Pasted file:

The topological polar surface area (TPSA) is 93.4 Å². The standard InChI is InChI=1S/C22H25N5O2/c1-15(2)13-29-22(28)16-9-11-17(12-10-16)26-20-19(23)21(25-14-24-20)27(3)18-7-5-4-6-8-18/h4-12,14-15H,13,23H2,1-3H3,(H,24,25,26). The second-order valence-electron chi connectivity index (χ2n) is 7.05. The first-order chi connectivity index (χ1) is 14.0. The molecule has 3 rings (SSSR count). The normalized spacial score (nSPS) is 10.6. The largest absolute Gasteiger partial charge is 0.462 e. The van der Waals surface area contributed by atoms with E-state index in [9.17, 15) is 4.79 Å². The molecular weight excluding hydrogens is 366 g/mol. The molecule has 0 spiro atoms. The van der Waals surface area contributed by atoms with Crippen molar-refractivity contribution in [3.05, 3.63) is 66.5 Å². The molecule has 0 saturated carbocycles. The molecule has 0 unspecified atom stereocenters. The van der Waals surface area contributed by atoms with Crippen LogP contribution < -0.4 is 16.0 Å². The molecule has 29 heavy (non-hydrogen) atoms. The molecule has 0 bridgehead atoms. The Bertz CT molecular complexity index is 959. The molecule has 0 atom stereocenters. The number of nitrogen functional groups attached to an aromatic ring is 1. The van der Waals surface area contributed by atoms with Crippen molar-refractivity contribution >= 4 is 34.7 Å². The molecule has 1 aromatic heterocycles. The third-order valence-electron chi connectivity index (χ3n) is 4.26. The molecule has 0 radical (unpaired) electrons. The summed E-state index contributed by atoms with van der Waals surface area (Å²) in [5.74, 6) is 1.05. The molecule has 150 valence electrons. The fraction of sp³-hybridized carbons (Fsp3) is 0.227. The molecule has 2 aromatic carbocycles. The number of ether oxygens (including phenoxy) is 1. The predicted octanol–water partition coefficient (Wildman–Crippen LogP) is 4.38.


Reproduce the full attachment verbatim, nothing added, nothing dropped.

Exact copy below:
The topological polar surface area (TPSA) is 93.4 Å². The standard InChI is InChI=1S/C22H25N5O2/c1-15(2)13-29-22(28)16-9-11-17(12-10-16)26-20-19(23)21(25-14-24-20)27(3)18-7-5-4-6-8-18/h4-12,14-15H,13,23H2,1-3H3,(H,24,25,26). The second-order valence-electron chi connectivity index (χ2n) is 7.05. The first-order chi connectivity index (χ1) is 14.0. The molecule has 3 rings (SSSR count). The normalized spacial score (nSPS) is 10.6. The largest absolute Gasteiger partial charge is 0.462 e. The van der Waals surface area contributed by atoms with E-state index in [9.17, 15) is 4.79 Å². The molecular weight excluding hydrogens is 366 g/mol. The molecule has 0 spiro atoms. The van der Waals surface area contributed by atoms with Crippen molar-refractivity contribution in [3.05, 3.63) is 66.5 Å². The molecule has 0 saturated carbocycles. The molecule has 0 unspecified atom stereocenters. The van der Waals surface area contributed by atoms with Crippen LogP contribution < -0.4 is 16.0 Å². The molecule has 29 heavy (non-hydrogen) atoms. The molecule has 0 bridgehead atoms. The Bertz CT molecular complexity index is 959. The molecule has 0 atom stereocenters. The number of nitrogen functional groups attached to an aromatic ring is 1. The van der Waals surface area contributed by atoms with Crippen molar-refractivity contribution >= 4 is 34.7 Å². The molecule has 1 aromatic heterocycles. The third-order valence-electron chi connectivity index (χ3n) is 4.26. The molecule has 0 radical (unpaired) electrons. The summed E-state index contributed by atoms with van der Waals surface area (Å²) in [5.74, 6) is 1.05. The molecule has 150 valence electrons. The fraction of sp³-hybridized carbons (Fsp3) is 0.227. The molecule has 2 aromatic carbocycles. The number of ether oxygens (including phenoxy) is 1. The predicted octanol–water partition coefficient (Wildman–Crippen LogP) is 4.38.